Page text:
Salmonella Monitored Program
At the basic level, NPIP hatcheries get tested for Salmonella Typhoid-Pullorum. However, not all hatcheries participate in the new Salmonella Monitored Program which actually tests the birds for Salmonella strains that can affect humans. This is so important now due to the number of Salmonella outbreaks that occur every year from backyard chickens/mail order hatcheries.
Be sure to ask the hatchery if they participate in the National Poultry Improvement Plan – NPIP, and then ask if they participate in the new Salmonella Monitored Program. If they don’t, ask them why, and then consider ordering your chicks from a different hatchery.
Every chicken has the potential to carry Salmonella, so it’s also a good idea to review information from both USDA-APHIS and CDC for best handling practices and biosecurity before the chicks arrive.
The hatchery may offer to place a nutrient pack inside the shipping container for an added cost—in my opinion, a no-brainer. Even though the chicks are more than capable of surviving the two to three-day trip, having a nutrient packet available allows for hydration and added nutrients is a big benefit.
If the hatchery does not volunteer this product while ordering, you can always ask for it. It just makes sense to do what you can to ensure a safe trip for your new baby chicks.
Your chicks will be shipped via the USPS, the postal service. In most cases, they will not deliver directly to your house. The baby chicks will be delivered to your local post office which should call you when the baby chicks arrive to ensure a timely pick up.
At the post office, open the shipping container and inspect the baby chicks to note if any are deceased The post office can supply a form for you to complete to document the losses. (Most hatcheries don’t require this form, and will either credit your account or ship out additional baby chicks to complete your order.)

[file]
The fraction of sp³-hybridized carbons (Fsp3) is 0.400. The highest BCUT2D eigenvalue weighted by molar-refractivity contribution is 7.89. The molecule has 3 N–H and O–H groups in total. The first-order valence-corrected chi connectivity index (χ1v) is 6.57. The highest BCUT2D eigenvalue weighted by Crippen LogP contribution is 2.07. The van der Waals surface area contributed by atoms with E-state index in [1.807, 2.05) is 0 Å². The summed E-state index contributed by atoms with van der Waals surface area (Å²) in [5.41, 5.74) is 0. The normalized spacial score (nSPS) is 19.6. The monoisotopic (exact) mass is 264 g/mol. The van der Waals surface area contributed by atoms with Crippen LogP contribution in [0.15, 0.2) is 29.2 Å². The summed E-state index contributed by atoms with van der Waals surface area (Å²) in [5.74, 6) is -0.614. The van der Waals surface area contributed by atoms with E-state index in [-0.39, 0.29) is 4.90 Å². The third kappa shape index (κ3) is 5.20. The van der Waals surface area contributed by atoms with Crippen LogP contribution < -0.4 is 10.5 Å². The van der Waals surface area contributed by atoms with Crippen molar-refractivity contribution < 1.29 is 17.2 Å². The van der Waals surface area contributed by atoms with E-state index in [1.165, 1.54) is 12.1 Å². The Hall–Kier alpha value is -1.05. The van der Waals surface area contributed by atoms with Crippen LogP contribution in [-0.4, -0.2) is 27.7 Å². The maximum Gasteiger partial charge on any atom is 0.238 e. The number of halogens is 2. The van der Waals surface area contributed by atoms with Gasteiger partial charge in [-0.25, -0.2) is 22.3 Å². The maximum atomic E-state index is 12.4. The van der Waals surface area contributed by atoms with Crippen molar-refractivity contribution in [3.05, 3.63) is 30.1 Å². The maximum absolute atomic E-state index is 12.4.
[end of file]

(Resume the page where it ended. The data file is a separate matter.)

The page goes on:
Traditionally, hatcheries would only ship a minimum of 25 baby chicks, and many continue this minimum today, though some have reduced that number to 15. There are even a couple of hatcheries that will ship as few as three baby chicks during the warmer seasons.
At their new home
Once you get your baby chicks home, pick up each one individually to inspect for any beak deformities, leg deformities, and identify any chicks that are lethargic. These chicks may need to be placed in a separate ICU brooder for specialized care.
With each baby chick you inspect, dip the beak of each chick into the water, and then into some feed. You may have to do this a couple of times for those baby chicks that just can’t seem to get the picture, or can’t find their way back to the waterer and feeder.
While this is far from a complete list of things to think about when preparing to order baby chicks online, this should help you get started when the time comes to place that order.
Until next time,
Power to the Poultry!
Written by Andy Schneider, aka The Chicken Whisperer
Published : 01/04/2018 - 8:00am
- Chicken Whisperer
- Andy Schneider